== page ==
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Chinese Gefilte Fish

January 18, 2007

Rabbi Aubrey  Hersh
Two Jews are driving through a large city that neither of them had visited before. After a while, one says to the other, "I think we're in the Jewish neighbourhood." “How do you know?” says the other. "Because I've already counted 3 Chinese restaurants!"
 
Rare indeed is the Jew who is not enamoured of Chinese food; but how did it happen? How did Jews from such places as Minsk, Pinsk, Paris & Fez become so taken with Peking duck and Wonton soup?
 
Well the Jewish connection to China actually goes back quite a while. More than 4,500 miles from Jerusalem, a Jewish community of 10,000 people lived in China during the Sung Dynasty (960–1279) and Marco Polo recorded that even the ruler Kublai Khan took part in celebrating the festivals of the Jews.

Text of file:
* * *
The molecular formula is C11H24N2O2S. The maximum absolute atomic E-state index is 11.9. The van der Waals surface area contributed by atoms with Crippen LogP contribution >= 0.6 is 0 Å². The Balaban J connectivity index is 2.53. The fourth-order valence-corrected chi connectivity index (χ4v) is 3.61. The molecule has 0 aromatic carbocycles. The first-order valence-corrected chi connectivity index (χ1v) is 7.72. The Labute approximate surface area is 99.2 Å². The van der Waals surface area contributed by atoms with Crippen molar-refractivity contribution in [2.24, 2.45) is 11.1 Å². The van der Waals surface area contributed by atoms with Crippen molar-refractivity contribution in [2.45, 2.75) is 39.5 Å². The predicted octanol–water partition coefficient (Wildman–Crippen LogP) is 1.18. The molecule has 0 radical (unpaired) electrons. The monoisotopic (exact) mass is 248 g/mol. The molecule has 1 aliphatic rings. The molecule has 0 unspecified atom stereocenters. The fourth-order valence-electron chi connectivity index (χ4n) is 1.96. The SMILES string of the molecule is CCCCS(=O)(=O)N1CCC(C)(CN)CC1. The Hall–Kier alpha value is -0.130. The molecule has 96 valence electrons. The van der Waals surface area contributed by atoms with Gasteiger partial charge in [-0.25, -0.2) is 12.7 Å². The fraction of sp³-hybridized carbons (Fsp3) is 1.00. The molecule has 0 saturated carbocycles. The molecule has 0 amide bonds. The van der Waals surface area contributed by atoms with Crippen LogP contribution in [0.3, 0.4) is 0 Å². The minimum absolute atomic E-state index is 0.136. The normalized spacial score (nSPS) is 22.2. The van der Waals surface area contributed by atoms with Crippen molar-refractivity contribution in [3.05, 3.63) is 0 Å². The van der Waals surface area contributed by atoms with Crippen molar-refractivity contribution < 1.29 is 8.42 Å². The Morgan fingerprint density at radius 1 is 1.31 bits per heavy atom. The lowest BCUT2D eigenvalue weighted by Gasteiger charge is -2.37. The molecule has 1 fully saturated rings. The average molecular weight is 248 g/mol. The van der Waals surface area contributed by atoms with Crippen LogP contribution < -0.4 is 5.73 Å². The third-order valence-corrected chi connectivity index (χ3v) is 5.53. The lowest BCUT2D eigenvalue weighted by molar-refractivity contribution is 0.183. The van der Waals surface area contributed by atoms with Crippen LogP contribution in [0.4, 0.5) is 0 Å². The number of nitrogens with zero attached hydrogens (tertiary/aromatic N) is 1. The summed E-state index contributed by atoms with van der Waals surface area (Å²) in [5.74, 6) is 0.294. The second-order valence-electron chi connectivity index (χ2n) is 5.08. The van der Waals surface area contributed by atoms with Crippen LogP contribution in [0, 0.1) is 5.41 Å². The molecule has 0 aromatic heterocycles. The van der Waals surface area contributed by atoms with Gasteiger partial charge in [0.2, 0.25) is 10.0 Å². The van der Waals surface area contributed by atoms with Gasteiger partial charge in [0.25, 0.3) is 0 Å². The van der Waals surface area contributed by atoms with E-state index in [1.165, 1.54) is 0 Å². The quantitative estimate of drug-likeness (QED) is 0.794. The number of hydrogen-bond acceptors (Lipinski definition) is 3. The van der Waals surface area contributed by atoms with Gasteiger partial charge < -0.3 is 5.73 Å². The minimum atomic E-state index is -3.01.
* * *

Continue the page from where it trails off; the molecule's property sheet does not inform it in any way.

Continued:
In fact evidence of a Jewish presence in China goes back to the 7th century, when Jews arrived from Persia along the Silk Route, settling in Xi'an (then the largest city in the world). A letter - written around 718 - was found there 100 years ago, written in Judeo-Persian using Hebrew letters. During the Ming dynasty, the Emperor conferred on the Jews 7 surnames: Ai, Lao, Jin, Li, Shi, Zhang and Zhao, which are the only ones Chinese Jews use to this day.
 
Although Jews lived peacefully in China for 1200 years, there are very few left today, but with Beijing hosting the Olympics in 2008, it’s time to brush up on your Chinese and get out those chopsticks!
 
Rabbi Aubrey Hersh